George Adams (1750-1795) Quotes
23 Sourced Quotes
One of the ends for which man was formed, is to correct appearances and errors, by the investigation of truth; whoever considers him attentively, from infancy to manhood, and from manhood to old age, will find him ever busy in endeavoring to find some reality, to supply the place of the false appearances, by which he has hitherto been deceived.
Mankind are always ready to adopt or reject what accords with pre-conceived opinions, to make reason subservient to prejudice, and to reject without examination, whatever is discordant with a received system; thus closing the door of science, and excluding themselves from the benefit of light.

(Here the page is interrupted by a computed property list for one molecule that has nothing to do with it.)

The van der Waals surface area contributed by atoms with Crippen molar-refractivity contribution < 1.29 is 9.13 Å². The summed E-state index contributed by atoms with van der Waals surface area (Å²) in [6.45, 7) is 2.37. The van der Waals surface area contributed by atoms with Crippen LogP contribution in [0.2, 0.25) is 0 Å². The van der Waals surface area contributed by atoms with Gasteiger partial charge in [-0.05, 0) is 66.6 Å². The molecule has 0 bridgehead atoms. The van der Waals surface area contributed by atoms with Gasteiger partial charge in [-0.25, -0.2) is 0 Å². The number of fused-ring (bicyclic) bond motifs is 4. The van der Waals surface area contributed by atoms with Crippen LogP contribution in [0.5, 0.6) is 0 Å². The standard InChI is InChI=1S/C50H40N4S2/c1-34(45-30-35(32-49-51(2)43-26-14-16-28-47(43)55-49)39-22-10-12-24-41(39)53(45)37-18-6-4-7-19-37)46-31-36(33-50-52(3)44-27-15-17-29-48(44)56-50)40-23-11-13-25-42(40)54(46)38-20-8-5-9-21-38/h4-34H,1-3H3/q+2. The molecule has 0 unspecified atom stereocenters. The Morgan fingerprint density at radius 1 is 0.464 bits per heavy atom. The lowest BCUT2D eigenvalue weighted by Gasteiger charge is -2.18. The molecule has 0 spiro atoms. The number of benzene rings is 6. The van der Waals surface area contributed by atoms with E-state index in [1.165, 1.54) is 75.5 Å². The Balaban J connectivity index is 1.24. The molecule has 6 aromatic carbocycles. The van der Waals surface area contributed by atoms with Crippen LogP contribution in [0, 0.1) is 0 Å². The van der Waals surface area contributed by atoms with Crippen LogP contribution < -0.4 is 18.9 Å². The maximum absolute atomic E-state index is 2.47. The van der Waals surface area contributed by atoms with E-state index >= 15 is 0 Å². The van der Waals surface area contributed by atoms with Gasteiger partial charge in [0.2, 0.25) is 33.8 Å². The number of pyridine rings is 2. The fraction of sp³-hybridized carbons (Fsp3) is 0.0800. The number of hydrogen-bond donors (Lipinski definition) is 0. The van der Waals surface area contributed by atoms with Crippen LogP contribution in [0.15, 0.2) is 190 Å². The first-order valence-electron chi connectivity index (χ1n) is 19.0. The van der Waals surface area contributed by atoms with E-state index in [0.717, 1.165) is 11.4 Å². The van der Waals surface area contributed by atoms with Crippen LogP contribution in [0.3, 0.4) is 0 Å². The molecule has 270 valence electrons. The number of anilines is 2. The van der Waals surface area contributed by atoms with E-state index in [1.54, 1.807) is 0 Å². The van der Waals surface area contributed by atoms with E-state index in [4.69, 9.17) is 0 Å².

The end of natural philosophy is to increase either the knowledge or power of man, and enable him to understand the ways and procedure of nature. By discovering the laws of nature, he acquires knowledge, and obtains power; for when these laws are discovered, he can use them as rules of practice, to equal, subdue, or even excel nature by art.
Man has before him all nature, the whole world with which he is surrounded for the object of his view, and the subject of his consideration; but his capacity is so circumscribed, his knowledge so straightened, his powers so limited, that he can by no means conceive the mechanism of so vast and complicate a structure.